Saturday, September 05, 2009

Think you can't trust the President?? At least trust the kids!

Cross-posted from Social Issues (the John Dewey Society Blog)

I was greeted early yesterday morning by a local newspaper article noting that some folks (specifically, "conservatives,"  but it's hard to know who that refers to) are angry that President Obama plans to give a speech at a public school urging young people to stay in school and take advantage of the education being offered them. Throughout the day yesterday -- and this morning -- I encountered this "developing story" ... on CNN, in The New York Times, and elsewhere.  

What are we to make of this?

The Obama folks clearly made one mistake in the run-up to the event.   They posted lesson plans that teachers could use in preparation for and after listening to the President's speech (offered live in one school but available for broadcast in any school).   One part of that included a question to be posed to the students:  "What can you do to help the President?"    In context, the question was clearly about supporting the good of the nation, but I can (if I really stretch Peter Elbow's "methodological belief") see why those who do not agree with the "President's ideology" would be concerned.  And it seems the President's folks were listening and focused on making this a non-partisan event. That question in the lesson plan was changed to ask how a student could achieve his or her educational goals.

I am struck by the concern with the "President's ideology," because the complaint incorporates the assumption that ONLY the President has an ideology, that the one complaining is speaking the non-biased truth.   Of course, the President has views on how to deal with the issues of our time, as do we all.    And we don't all agree with each other.   But it seems we have lost even the notion that we share one common goal:  a desire to educate children to be good Americans (even when we are not in agreement about what that means.)  Each of us -- especially the duly elected President of the country -- deserves that benefit of the doubt no matter how hard we fight in the arena of ideas and policies.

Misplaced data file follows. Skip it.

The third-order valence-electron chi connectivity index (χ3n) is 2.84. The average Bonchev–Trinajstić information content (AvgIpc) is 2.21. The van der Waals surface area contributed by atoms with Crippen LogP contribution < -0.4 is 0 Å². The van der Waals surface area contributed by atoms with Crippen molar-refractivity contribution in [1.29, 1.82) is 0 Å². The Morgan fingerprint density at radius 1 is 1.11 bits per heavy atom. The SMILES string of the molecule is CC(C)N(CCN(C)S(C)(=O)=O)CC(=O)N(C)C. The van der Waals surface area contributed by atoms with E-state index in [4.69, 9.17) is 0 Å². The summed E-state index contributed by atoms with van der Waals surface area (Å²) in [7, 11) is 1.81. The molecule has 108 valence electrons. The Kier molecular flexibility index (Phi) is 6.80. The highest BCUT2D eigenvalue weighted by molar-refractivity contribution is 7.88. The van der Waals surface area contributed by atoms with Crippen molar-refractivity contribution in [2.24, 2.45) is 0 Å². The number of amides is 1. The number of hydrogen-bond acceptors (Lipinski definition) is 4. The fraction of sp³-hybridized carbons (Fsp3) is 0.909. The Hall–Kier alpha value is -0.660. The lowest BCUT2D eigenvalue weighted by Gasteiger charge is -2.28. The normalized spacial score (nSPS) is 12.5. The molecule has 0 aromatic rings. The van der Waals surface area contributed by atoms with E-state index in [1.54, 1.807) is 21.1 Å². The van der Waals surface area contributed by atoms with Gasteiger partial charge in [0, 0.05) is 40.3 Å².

We have apparently moved into an era when even the clear election winner, a father of two young daughters, will not be trusted to speak to school children.  Have we so little confidence in our children's ability to listen critically and form and frame their own minds that we fear the influence of Barack Obama?   If that's so, then I fear no education is possible, certainly not the real education that requires openness to people who don't look and think like we do.  

Children who would become democratic citizens need to experience the play of democratic functioning.  I remember well my 6th grade Catholic school playground days during the Nixon/Kennedy elections.   My teachers and most of my classmates were Kennedy supporters (the result of religioius "ideology"? )   My parents -- and I -- were Nixon supporters (the result of my business executive father's socio-economic status?)  I and the few other Nixon supports held our ground when everybody else challenged us;   for the most part, we enjoyed it.  Whether or not we can trust our President in this case (and I obviously think we can),  I am quite certain we can trust our children.   Bring the President into every classroom;  it will do us good.